David Harvey, writing in 1989:
The biggest physical export from New York City is now waste paper. The city’s economy in fact rests on the production of fictitious capital to lend to the real estate agents who cut deals for the highly paid professionals who manufacture fictitious capital. (The Condition of Postmodernity, 331-32)
Who says theoryhead scholars don’t pay attention to real life?
And speaking of prescience, Charlie Stross laments the newfound impossibility of writing near-future SF that won’t be wrong by the time it’s published. To which I can’t help but wonder if it’s ever been possible to write near-future SF that had any predictive value. Count me in the camp of those who think that prediction was never, and should never be, the point of even near-future SF.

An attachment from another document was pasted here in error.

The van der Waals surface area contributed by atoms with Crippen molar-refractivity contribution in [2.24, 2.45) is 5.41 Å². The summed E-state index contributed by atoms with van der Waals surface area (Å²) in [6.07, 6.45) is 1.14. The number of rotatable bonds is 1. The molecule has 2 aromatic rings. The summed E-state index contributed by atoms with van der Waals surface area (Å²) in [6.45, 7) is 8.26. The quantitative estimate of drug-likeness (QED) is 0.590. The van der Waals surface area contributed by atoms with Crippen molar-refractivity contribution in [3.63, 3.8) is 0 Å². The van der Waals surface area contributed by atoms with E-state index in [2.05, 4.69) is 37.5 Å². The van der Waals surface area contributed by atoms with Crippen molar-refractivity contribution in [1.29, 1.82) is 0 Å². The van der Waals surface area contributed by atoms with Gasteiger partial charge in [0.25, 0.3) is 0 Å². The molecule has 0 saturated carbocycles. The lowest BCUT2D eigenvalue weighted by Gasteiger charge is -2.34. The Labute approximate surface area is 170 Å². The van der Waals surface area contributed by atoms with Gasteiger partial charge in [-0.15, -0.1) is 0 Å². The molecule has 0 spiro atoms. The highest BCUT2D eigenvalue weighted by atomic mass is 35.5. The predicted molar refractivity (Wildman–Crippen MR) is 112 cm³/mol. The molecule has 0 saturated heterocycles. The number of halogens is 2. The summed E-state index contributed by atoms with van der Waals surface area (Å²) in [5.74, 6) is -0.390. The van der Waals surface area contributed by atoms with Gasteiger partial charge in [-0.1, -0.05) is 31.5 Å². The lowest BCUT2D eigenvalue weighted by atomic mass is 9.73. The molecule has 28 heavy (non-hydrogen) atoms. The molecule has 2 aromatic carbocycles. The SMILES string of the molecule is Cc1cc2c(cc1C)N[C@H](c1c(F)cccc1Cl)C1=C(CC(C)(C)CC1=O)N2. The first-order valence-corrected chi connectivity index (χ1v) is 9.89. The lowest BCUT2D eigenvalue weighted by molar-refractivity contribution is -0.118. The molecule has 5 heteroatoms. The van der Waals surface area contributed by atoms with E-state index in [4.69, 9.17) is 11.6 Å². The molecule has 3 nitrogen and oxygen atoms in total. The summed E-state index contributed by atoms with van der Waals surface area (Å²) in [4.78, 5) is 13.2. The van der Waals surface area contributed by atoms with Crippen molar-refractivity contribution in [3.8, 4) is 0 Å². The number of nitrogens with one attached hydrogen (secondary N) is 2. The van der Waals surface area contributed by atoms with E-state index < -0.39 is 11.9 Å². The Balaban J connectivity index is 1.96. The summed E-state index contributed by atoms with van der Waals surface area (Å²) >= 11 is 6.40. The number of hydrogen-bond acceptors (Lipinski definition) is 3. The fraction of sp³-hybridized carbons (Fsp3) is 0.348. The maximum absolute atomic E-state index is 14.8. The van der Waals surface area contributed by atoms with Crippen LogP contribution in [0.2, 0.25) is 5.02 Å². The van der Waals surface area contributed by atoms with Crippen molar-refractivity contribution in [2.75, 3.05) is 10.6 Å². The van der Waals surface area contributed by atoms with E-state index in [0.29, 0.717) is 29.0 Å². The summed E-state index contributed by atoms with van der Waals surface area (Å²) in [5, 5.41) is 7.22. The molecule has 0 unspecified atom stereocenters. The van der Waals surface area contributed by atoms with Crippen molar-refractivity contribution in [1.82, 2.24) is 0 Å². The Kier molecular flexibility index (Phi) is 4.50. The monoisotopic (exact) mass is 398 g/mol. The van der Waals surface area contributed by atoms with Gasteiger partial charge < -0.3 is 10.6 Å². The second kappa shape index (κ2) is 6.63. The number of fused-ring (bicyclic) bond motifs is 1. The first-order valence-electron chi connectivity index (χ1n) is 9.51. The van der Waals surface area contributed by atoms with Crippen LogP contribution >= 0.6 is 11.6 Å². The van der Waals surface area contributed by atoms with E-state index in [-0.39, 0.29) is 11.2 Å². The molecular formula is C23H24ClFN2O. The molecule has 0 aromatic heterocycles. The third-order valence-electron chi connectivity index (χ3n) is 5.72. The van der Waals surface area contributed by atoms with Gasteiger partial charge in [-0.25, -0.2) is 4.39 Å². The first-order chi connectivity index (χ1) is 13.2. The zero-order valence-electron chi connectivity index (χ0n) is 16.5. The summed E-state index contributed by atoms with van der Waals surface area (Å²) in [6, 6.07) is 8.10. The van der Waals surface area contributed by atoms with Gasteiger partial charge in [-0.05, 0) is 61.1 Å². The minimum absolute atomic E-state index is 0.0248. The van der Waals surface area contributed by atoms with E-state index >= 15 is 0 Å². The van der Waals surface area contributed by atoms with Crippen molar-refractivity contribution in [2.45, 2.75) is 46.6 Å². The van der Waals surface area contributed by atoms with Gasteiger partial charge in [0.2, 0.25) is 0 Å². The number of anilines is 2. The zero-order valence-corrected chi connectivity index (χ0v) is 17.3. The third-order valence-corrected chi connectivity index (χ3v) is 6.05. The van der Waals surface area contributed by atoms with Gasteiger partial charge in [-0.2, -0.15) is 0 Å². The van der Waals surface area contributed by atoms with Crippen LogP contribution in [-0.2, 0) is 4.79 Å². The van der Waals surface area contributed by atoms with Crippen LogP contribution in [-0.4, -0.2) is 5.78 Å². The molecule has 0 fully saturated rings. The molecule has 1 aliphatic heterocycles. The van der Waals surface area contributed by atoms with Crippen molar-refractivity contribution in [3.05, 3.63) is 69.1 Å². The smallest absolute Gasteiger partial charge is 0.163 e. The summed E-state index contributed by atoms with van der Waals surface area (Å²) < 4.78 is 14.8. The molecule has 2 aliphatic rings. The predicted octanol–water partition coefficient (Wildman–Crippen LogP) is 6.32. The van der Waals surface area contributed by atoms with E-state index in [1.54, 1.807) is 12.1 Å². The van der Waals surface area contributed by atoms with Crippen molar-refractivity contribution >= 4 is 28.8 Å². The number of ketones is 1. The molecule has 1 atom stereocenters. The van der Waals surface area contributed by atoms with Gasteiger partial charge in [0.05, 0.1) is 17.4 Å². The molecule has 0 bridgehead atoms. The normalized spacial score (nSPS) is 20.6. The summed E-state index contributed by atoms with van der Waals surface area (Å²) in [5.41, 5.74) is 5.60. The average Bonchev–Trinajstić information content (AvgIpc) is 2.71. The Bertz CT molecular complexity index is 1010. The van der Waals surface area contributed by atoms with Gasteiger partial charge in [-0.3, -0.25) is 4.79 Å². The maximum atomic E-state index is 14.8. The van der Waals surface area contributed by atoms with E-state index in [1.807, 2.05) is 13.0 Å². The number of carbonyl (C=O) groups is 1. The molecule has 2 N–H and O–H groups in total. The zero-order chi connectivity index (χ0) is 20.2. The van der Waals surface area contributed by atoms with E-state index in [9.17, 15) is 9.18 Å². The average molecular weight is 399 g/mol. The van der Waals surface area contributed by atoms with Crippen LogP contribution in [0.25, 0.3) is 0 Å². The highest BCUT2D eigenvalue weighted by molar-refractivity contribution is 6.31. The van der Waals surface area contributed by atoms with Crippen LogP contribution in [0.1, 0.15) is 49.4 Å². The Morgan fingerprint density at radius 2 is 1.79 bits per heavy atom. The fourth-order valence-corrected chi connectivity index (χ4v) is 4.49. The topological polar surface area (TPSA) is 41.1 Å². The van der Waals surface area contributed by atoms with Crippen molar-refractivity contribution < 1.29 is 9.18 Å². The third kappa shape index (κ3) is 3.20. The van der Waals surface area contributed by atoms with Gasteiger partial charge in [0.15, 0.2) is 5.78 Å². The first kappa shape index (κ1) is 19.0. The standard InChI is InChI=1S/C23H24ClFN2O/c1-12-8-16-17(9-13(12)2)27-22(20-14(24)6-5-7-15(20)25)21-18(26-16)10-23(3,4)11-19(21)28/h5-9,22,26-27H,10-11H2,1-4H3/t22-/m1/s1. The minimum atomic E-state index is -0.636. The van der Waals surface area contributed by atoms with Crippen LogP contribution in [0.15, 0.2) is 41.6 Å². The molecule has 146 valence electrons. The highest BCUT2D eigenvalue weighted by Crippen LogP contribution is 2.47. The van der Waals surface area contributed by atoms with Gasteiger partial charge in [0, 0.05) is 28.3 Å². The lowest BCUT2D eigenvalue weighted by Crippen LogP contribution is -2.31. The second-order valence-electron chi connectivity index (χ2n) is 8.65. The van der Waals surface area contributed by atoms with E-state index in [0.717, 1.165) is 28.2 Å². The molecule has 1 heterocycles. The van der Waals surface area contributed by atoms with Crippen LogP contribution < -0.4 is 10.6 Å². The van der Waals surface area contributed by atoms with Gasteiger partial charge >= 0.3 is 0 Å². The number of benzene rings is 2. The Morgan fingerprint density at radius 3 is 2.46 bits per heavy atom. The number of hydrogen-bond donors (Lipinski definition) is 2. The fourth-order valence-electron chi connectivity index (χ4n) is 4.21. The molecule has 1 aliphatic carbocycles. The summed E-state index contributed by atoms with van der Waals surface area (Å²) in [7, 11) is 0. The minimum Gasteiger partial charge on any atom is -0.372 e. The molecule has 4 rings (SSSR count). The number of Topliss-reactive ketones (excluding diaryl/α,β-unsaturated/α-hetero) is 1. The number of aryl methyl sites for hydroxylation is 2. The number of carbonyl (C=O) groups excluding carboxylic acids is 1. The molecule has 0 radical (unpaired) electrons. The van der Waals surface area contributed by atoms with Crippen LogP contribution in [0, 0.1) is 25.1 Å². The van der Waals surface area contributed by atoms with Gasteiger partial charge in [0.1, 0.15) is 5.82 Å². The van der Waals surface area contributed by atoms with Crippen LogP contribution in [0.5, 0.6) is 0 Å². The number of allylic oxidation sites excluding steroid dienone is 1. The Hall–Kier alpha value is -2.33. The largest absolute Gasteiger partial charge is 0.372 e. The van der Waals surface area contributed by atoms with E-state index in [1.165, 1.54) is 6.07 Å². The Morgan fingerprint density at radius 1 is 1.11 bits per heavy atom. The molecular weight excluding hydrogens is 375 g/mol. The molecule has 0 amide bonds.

And speaking of near-future SF, hooray for Stan Robinson, named one of Time magazine’s 2008 Heroes of the Environment.